Daddy’s Little Girl (January ’10 Edition)

date Jan 13, 2010
author Voddie Baucham topics & issues Children, Education, Family



Jasmine Baucham


I'm going to be completely honest here:


Some of us have a huge bias when it comes to arguments about education.


You know the kids I'm talking about.


They've been educated in an echo chamber, a place where the curriculum is a unified effort to teach them one way to think.


They learn to view the world through a single lens: the worldview that they're being taught.


They don't live in the real world.


They've told what to think and how to act from a young age; their responses to certain stimuli are deeply ingrained in them.


And because of all of this, they're biased. When they speak, they're often just parroting what they've been taught.


Those poor public schoolers.


Spending 14,000 hours of their lives -from age four to eighteen- in a vehicle for secular humanist indoctrination. They're being taught to view the world through a single lens: the secular human worldview. They don't live in the real world; they live in an age-segregated society eight hours a day where they're constantly being told what to think, how to act, what to aspire to, whether through pointed curriculum or peer pressure; and their peers are all exactly the same age they are, and so they have trouble interacting and identifying with those older or younger than they. They're shuffled from class to class by the ringing of a bell (how Pavlovian can you be?), shuffled from grade-to-grade, shuffled from activity-to-activity until they graduate and are finally pushed out into the "real world" -where they tend to walk in lockstep with their peers, just as they've been taught.


I'm being a little facetious (only a little, mind you), of course. But if you're a homeschooler -as I am -and if you're planning on homeschooling whatever future children the Lord may choose to bless you with -as I am -and if you want to argue your reasoning for believing the way that you do -as I do -something you've got to get used to hearing is "I realize you just believe what you've been taught." Sometimes, it's said in an accusatory tone: "What do you know? You're just parroting what your parents have shoved down your throat since you were able to talk!" Sometimes (and, to me, this is a little worse) it's said in a pitying tone, "Listen, I realize you're just following what you've been taught."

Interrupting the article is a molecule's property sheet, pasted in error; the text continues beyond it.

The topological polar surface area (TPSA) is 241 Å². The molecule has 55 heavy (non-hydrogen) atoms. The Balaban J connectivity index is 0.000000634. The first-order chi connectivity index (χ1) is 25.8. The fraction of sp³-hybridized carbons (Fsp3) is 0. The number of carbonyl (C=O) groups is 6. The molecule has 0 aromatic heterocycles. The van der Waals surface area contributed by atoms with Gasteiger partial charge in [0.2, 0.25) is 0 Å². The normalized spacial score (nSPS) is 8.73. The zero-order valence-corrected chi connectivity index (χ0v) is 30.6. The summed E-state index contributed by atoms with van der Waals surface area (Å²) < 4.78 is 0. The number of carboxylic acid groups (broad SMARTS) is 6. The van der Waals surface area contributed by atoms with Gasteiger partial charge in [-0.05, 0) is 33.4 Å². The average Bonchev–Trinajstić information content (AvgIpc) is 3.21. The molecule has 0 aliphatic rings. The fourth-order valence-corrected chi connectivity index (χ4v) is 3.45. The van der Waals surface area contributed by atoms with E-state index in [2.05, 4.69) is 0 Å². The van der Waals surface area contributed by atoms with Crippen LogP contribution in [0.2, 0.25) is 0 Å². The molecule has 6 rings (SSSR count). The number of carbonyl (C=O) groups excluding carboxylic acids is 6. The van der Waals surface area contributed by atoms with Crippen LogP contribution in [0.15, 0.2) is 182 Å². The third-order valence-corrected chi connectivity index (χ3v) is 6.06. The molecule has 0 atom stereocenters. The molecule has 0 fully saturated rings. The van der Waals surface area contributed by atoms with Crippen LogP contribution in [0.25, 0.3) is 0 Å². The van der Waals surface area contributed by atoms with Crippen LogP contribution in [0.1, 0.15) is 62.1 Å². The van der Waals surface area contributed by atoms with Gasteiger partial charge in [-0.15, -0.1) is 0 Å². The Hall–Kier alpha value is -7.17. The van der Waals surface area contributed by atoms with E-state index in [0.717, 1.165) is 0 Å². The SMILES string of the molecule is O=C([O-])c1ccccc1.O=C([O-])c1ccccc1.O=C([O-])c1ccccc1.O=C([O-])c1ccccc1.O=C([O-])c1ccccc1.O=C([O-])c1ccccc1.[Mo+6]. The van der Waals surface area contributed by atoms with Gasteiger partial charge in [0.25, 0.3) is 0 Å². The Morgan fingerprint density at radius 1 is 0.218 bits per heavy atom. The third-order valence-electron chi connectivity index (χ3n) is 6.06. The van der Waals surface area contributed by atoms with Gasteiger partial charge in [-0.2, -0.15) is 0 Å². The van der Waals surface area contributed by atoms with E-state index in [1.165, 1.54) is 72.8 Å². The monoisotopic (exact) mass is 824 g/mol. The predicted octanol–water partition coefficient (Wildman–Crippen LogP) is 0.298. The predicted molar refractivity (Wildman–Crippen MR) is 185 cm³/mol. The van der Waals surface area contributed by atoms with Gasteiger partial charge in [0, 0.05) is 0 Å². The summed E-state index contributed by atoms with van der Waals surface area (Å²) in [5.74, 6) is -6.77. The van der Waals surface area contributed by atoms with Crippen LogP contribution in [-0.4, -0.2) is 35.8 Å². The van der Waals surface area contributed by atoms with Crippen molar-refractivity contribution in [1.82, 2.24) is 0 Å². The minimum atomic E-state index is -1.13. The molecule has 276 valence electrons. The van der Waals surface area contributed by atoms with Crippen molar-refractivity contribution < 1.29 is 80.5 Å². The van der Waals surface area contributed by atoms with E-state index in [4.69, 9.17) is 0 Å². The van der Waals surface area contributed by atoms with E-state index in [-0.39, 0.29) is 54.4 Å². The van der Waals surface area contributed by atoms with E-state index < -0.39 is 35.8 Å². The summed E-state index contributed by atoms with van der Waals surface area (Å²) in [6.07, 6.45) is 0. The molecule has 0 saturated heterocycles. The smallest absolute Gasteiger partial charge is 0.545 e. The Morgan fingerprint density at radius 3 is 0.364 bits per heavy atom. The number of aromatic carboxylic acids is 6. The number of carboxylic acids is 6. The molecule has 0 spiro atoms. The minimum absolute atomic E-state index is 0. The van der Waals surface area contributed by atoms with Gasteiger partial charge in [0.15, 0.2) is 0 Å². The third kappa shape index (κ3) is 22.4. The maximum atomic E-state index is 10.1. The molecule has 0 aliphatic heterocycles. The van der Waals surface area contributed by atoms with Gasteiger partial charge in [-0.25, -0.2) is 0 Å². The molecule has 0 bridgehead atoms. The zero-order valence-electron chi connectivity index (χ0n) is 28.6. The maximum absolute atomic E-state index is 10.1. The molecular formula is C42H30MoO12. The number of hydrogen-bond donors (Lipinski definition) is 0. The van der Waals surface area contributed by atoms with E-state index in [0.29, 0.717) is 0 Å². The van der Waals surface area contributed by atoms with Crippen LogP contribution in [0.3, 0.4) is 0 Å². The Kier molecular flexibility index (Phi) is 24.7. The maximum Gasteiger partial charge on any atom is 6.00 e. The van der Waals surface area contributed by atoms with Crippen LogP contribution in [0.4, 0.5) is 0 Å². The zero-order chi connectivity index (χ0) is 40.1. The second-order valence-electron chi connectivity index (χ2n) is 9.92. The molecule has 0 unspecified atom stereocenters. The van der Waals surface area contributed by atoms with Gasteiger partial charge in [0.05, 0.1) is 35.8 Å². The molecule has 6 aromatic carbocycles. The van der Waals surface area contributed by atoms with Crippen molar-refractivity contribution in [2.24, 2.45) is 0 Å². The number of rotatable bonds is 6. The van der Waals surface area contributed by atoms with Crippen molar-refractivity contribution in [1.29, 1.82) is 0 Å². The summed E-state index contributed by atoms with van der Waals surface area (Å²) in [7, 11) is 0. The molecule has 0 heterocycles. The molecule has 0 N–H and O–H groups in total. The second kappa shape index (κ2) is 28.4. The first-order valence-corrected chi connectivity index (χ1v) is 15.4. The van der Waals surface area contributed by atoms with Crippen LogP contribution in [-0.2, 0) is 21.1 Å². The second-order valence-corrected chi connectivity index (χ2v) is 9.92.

Here's the thing: it was -and it is -my parents' responsibility to teach, train, and disciple me (Deuteronomy 6:6,7; Proverbs 1:7; Ephesians 6:4), not the state's. So even with the patronizing tone that often accompanies such a statement, there's some truth in it; I'm speaking the words that I've learned... and so are you. I'm operating from a specific worldview... and you are, too. And, according to Luke 6:40, we will both, when we are fully trained, look like our teacher; my teachers are two godly parents who have passed down a legacy of looking into God's Word for His truth. A public schooler's primary teacher? The state.


And while it does bolster an opponent's argument to imagine you in a whitewashed basement, strapped to a hardback chair with your parents standing in front of you spoon-feeding you their antediluvian fundamentalist dogma and isolating you from the outside world (after all, if they can convinced themselves you've been sheltered and brainwashed, they don't have to reason with you; they just have to pity you)... that's just not the case.


We Christian homeschool kids are usually no more indoctrinated than public school children.


As a matter of fact, I'd say, because of the freedom we have to pursue so many different interests, because we're being consistently taught the truth, and not having to fight off anti-Christian dogma at every turn, perhaps we are being "indoctrinated" -inundated with Christian doctrine.


We're being educated -not schooled. Taught how to think -not what to think. Given critical thinking skills so that we can go and find the answers and support our opinions on our own; not spoon-fed our convictions and told to spell them out on a multiple choice test with an optional essay for extra credit. By God's grace, that's the kind of educational environment I want to provide for my children: a safe haven where they can be taught about Jesus Christ as they walk beside me through day-to-day life, as I sit down and teach them subjects from science to philosophy from a biblical worldview, and as I send them out to interact with the world on our terms: to be shining lights for the gospel, effective ambassadors for Jesus Christ (Matthew 28:16ff).


I love a good discussion as much (more than? =) the next girl, and I'm not afraid to talk to someone who has a different opinion than I do (most of the time). But, do me a favor. Don't play your "I realize you're just parroting what you've been taught" card; it won't fly here -and I promise I won't play mine. ;-)